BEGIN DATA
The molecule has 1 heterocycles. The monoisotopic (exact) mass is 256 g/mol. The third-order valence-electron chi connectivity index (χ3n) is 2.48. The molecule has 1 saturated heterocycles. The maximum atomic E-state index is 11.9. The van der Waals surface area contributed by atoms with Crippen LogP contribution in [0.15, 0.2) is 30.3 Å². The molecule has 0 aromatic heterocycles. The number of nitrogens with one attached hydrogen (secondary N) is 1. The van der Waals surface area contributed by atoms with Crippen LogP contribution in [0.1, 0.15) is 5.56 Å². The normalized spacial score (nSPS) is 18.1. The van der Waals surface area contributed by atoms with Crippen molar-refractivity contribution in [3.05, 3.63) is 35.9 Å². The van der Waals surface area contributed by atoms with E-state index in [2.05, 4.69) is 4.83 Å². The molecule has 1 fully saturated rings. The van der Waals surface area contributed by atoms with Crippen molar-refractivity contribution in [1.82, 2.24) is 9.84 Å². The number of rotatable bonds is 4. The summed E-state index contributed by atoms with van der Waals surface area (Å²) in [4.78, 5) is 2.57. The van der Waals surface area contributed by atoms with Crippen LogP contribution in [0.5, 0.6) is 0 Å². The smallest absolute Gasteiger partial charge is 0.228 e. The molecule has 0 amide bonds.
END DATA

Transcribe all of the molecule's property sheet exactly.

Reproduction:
The molecule has 1 heterocycles. The monoisotopic (exact) mass is 256 g/mol. The third-order valence-electron chi connectivity index (χ3n) is 2.48. The molecule has 1 saturated heterocycles. The maximum atomic E-state index is 11.9. The van der Waals surface area contributed by atoms with Crippen LogP contribution in [0.15, 0.2) is 30.3 Å². The molecule has 0 aromatic heterocycles. The number of nitrogens with one attached hydrogen (secondary N) is 1. The van der Waals surface area contributed by atoms with Crippen LogP contribution in [0.1, 0.15) is 5.56 Å². The normalized spacial score (nSPS) is 18.1. The van der Waals surface area contributed by atoms with Crippen molar-refractivity contribution in [3.05, 3.63) is 35.9 Å². The van der Waals surface area contributed by atoms with E-state index in [2.05, 4.69) is 4.83 Å². The molecule has 1 fully saturated rings. The van der Waals surface area contributed by atoms with Crippen molar-refractivity contribution in [1.82, 2.24) is 9.84 Å². The number of rotatable bonds is 4. The summed E-state index contributed by atoms with van der Waals surface area (Å²) in [4.78, 5) is 2.57. The van der Waals surface area contributed by atoms with Crippen LogP contribution in [0.5, 0.6) is 0 Å². The smallest absolute Gasteiger partial charge is 0.228 e. The molecule has 0 amide bonds.